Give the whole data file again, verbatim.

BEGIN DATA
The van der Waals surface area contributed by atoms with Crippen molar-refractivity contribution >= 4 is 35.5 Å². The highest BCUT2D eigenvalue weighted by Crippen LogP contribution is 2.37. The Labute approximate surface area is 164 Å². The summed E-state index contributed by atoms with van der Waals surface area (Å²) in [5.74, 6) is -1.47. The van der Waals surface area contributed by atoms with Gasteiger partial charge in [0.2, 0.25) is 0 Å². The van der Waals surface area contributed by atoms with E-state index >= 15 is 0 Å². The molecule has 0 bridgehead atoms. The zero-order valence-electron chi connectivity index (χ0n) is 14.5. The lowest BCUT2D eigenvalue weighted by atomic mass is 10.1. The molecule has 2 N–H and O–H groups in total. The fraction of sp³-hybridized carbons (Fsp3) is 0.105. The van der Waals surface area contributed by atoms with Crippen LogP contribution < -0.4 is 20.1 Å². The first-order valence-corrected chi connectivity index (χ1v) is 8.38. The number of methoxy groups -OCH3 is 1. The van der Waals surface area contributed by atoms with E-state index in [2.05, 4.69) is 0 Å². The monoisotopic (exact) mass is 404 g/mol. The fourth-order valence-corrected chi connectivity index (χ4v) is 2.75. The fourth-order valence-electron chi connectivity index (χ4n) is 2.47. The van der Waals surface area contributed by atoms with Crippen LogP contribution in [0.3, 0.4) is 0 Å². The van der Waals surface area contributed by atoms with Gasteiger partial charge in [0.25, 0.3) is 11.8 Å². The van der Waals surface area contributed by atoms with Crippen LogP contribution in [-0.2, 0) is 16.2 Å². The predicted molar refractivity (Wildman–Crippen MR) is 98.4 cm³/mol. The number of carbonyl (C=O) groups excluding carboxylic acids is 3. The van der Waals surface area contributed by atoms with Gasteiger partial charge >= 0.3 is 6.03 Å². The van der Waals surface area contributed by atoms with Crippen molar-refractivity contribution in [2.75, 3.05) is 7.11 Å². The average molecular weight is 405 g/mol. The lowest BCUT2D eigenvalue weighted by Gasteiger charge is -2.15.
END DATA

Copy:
The van der Waals surface area contributed by atoms with Crippen molar-refractivity contribution >= 4 is 35.5 Å². The highest BCUT2D eigenvalue weighted by Crippen LogP contribution is 2.37. The Labute approximate surface area is 164 Å². The summed E-state index contributed by atoms with van der Waals surface area (Å²) in [5.74, 6) is -1.47. The van der Waals surface area contributed by atoms with Gasteiger partial charge in [0.2, 0.25) is 0 Å². The van der Waals surface area contributed by atoms with E-state index >= 15 is 0 Å². The molecule has 0 bridgehead atoms. The zero-order valence-electron chi connectivity index (χ0n) is 14.5. The lowest BCUT2D eigenvalue weighted by atomic mass is 10.1. The molecule has 2 N–H and O–H groups in total. The fraction of sp³-hybridized carbons (Fsp3) is 0.105. The van der Waals surface area contributed by atoms with Crippen LogP contribution < -0.4 is 20.1 Å². The first-order valence-corrected chi connectivity index (χ1v) is 8.38. The number of methoxy groups -OCH3 is 1. The van der Waals surface area contributed by atoms with E-state index in [2.05, 4.69) is 0 Å². The monoisotopic (exact) mass is 404 g/mol. The fourth-order valence-corrected chi connectivity index (χ4v) is 2.75. The fourth-order valence-electron chi connectivity index (χ4n) is 2.47. The van der Waals surface area contributed by atoms with Crippen LogP contribution in [0.3, 0.4) is 0 Å². The van der Waals surface area contributed by atoms with Gasteiger partial charge in [0.25, 0.3) is 11.8 Å². The van der Waals surface area contributed by atoms with Crippen LogP contribution in [-0.2, 0) is 16.2 Å². The predicted molar refractivity (Wildman–Crippen MR) is 98.4 cm³/mol. The number of carbonyl (C=O) groups excluding carboxylic acids is 3. The van der Waals surface area contributed by atoms with Gasteiger partial charge >= 0.3 is 6.03 Å². The van der Waals surface area contributed by atoms with Crippen molar-refractivity contribution in [2.75, 3.05) is 7.11 Å². The average molecular weight is 405 g/mol. The lowest BCUT2D eigenvalue weighted by Gasteiger charge is -2.15.